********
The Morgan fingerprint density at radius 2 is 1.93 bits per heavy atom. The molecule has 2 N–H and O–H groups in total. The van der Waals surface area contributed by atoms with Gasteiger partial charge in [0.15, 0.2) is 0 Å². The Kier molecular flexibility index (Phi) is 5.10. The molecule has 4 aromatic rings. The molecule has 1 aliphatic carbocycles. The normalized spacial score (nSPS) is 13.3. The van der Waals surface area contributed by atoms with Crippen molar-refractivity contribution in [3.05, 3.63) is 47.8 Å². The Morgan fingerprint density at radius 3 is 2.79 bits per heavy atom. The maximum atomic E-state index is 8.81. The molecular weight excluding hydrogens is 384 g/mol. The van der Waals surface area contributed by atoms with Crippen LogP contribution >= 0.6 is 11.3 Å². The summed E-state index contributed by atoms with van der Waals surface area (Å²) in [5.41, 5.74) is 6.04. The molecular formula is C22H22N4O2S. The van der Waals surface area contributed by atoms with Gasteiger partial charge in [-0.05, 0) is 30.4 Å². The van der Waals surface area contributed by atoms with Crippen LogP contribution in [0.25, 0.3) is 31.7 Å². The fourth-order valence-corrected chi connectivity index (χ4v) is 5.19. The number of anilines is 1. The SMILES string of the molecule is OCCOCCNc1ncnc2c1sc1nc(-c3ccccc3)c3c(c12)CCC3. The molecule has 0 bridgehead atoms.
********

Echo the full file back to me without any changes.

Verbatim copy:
The Morgan fingerprint density at radius 2 is 1.93 bits per heavy atom. The molecule has 2 N–H and O–H groups in total. The van der Waals surface area contributed by atoms with Gasteiger partial charge in [0.15, 0.2) is 0 Å². The Kier molecular flexibility index (Phi) is 5.10. The molecule has 4 aromatic rings. The molecule has 1 aliphatic carbocycles. The normalized spacial score (nSPS) is 13.3. The van der Waals surface area contributed by atoms with Crippen molar-refractivity contribution in [3.05, 3.63) is 47.8 Å². The Morgan fingerprint density at radius 3 is 2.79 bits per heavy atom. The maximum atomic E-state index is 8.81. The molecular weight excluding hydrogens is 384 g/mol. The van der Waals surface area contributed by atoms with Crippen LogP contribution >= 0.6 is 11.3 Å². The summed E-state index contributed by atoms with van der Waals surface area (Å²) in [5.41, 5.74) is 6.04. The molecular formula is C22H22N4O2S. The van der Waals surface area contributed by atoms with Gasteiger partial charge in [-0.05, 0) is 30.4 Å². The van der Waals surface area contributed by atoms with Crippen LogP contribution in [0.25, 0.3) is 31.7 Å². The fourth-order valence-corrected chi connectivity index (χ4v) is 5.19. The number of anilines is 1. The SMILES string of the molecule is OCCOCCNc1ncnc2c1sc1nc(-c3ccccc3)c3c(c12)CCC3. The molecule has 0 bridgehead atoms.